Surprisingly, they discovered that the worst thing a job seeker could do is try and emphasize the positive qualities which employers associate with their age.

So, if you are an older job-seeker, don’t use phrases like ‘I offer you maturity, stability and a proven track-record’.

What works best is to confront the stereotype by picking qualities from the young list, and emphasizing those.

For example, a covering letter might say: ‘Despite working in this industry for many years, I remain enthusiastic, energetic and committed to developing my career.’ If you are older but like new technology, then say so. If you are especially sporty, then mention that.

- Advice for older jobseekers,, April 6, 2006.

2. Apple’s newest CEO has a tough act to follow. But in turning to chief operating officer Tim Cook to replace Steve Jobs in the wake of the latter’s resignation Wednesday, Apple’s board of directors has chosen a familiar face with a proven track record with the company.

Cook is no stranger to the spotlight. He’s handled the day-to-day CEO duties at Apple since Jobs took a medical leave of absence in January. That marked the third time Cook has overseen the company—he was also interim CEO in 2004 as Jobs underwent treatment for pancreatic cancer and again for the first half of 2009 as Jobs dealt with more health issues.

And now he’s the official CEO. Jobs’s resignation letter refers to an already-in-place succession plan, which was rumored to exist back in July.

Wired once described Tim Cook as “[a] quiet, soft-spoken, low-key executive,” and “the yin to Jobs’s yang.” He’s 50 years old, holds a degree in industrial engineering from Auburn University, and an MBA from Duke University.

Cook left Compaq in 1998 to join Apple as its senior vice president of operations, and steadily rose through the ranks until he was awarded his current title of chief operating officer in 2005. He’s credited with reinventing Apple’s approach to inventory supply chains, keeping in-demand products in stock, and managing the carefully-timed release of new ones. Prior to Compaq, he worked at IBM and Intelligent Electronics.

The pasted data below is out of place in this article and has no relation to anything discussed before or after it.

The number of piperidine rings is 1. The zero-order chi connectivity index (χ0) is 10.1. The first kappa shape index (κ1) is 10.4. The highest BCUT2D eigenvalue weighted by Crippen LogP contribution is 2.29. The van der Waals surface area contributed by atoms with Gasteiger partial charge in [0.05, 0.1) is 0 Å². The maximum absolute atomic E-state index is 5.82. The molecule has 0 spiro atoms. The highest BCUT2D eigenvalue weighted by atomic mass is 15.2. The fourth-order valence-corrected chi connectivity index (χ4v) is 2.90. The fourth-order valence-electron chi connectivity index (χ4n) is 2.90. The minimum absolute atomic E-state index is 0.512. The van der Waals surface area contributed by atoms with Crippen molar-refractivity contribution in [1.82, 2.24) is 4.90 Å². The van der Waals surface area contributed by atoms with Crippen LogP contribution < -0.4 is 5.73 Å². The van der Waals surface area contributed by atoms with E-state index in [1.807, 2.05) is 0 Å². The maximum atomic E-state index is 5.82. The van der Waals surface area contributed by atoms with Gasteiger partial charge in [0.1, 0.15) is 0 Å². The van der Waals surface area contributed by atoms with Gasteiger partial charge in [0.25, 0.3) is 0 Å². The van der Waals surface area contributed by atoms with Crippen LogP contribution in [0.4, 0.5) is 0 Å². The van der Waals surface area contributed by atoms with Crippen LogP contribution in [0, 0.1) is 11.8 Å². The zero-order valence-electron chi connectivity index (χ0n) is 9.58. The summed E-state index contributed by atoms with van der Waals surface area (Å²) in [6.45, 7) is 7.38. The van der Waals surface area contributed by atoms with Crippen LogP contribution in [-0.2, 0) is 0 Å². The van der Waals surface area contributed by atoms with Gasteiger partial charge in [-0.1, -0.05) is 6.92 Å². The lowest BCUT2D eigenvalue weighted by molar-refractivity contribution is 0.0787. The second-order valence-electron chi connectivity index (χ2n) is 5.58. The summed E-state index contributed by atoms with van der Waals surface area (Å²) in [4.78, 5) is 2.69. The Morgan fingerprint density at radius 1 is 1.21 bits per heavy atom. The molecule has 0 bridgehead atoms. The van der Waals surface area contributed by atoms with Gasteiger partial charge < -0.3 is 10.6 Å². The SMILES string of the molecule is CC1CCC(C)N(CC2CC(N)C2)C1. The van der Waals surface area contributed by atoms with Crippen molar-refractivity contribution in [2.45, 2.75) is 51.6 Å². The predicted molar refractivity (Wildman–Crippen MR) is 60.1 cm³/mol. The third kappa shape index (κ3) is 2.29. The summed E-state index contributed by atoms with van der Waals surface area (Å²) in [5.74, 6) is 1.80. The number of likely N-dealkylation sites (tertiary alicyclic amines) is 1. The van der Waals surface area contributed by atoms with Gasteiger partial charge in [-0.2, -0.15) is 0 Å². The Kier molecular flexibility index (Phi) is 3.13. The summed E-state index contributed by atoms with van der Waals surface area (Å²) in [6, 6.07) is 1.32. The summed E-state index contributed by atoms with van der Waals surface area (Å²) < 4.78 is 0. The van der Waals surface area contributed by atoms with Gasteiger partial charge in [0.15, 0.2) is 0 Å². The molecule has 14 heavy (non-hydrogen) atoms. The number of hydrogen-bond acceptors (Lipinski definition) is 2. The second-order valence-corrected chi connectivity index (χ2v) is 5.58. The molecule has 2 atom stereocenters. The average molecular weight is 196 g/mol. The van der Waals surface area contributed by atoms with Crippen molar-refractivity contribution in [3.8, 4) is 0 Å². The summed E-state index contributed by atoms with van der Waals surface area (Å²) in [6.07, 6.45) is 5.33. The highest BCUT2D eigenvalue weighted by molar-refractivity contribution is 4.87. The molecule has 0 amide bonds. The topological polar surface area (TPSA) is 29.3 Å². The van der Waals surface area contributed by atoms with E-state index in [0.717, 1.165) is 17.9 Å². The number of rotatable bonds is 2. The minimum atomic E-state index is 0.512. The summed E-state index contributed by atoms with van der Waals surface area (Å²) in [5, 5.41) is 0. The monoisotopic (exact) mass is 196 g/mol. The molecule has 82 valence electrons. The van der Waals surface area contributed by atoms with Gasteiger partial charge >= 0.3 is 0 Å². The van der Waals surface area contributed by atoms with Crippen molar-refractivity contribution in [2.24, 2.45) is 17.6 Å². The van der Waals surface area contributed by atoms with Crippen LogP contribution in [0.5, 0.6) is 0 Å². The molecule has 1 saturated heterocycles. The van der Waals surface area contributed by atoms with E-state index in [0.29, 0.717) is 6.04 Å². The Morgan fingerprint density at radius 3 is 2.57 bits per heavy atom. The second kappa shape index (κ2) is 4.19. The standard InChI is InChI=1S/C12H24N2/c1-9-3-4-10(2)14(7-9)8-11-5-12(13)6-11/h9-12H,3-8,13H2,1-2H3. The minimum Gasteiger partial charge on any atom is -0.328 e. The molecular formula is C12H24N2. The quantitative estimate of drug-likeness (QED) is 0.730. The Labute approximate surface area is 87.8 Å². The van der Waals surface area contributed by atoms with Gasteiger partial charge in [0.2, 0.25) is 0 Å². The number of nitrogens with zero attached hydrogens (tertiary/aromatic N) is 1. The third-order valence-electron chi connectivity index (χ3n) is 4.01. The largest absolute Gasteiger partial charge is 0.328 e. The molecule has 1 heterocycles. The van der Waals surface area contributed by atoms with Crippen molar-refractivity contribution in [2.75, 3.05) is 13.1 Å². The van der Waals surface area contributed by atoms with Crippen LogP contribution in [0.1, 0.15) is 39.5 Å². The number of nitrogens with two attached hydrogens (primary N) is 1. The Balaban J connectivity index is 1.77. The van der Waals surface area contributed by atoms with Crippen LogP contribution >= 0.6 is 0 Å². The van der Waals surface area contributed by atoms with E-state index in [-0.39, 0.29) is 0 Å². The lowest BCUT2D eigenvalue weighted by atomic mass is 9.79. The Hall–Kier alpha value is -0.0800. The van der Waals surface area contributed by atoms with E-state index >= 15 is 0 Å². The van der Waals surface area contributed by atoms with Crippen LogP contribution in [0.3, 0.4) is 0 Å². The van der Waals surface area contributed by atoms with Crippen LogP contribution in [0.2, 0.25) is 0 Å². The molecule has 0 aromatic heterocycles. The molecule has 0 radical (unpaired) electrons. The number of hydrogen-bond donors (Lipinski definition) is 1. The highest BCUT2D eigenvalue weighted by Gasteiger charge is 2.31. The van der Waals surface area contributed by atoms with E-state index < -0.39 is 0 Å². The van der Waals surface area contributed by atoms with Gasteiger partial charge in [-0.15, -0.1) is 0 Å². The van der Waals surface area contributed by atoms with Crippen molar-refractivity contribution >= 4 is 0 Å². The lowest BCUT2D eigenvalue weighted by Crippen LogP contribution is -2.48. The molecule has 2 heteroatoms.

- Apple turns to Tim Cook to replace Steve Jobs,, August 24, 2011.

3. Kofi Annan's decision not to renew his mandate as special UN and Arab League envoy for Syria at the end of the month is clear recognition that the political process has failed, and that Syria’s fate will be decided by events on the ground.

Given his track record, had there been the slightest hope of advance on the political and diplomatic fronts, he would not have given up.

The UN and Arab League chiefs are now looking around to try to find a replacement.

But it’s hard to imagine any figure with anything approaching the stature and profile of Kofi Annan taking on the task, when the prospects for success are currently negligible.

- Syria crisis: Annan’s exit marks end of diplomatic track, BBC News, August 2, 2012.



About the author:

Zhang Xin is Trainer at He has been with China Daily since 1988, when he graduated from Beijing Foreign Studies University. Write him at:, or raise a question for potential use in a future column.


Go to the 'piggy bank'?

Whistling in the dark?

Last laugh?

Want to decompress?

(作者张欣 中国日报网英语点津 编辑:陈丹妮)

上一篇 : Go to the 'piggy bank'?
下一篇 : Rubbing it in



















关于我们 | 联系方式 | 招聘信息

Copyright by All rights reserved. None of this material may be used for any commercial or public use. Reproduction in whole or in part without permission is prohibited. 版权声明:本网站所刊登的中国日报网英语点津内容,版权属中国日报网所有,未经协议授权,禁止下载使用。 欢迎愿意与本网站合作的单位或个人与我们联系。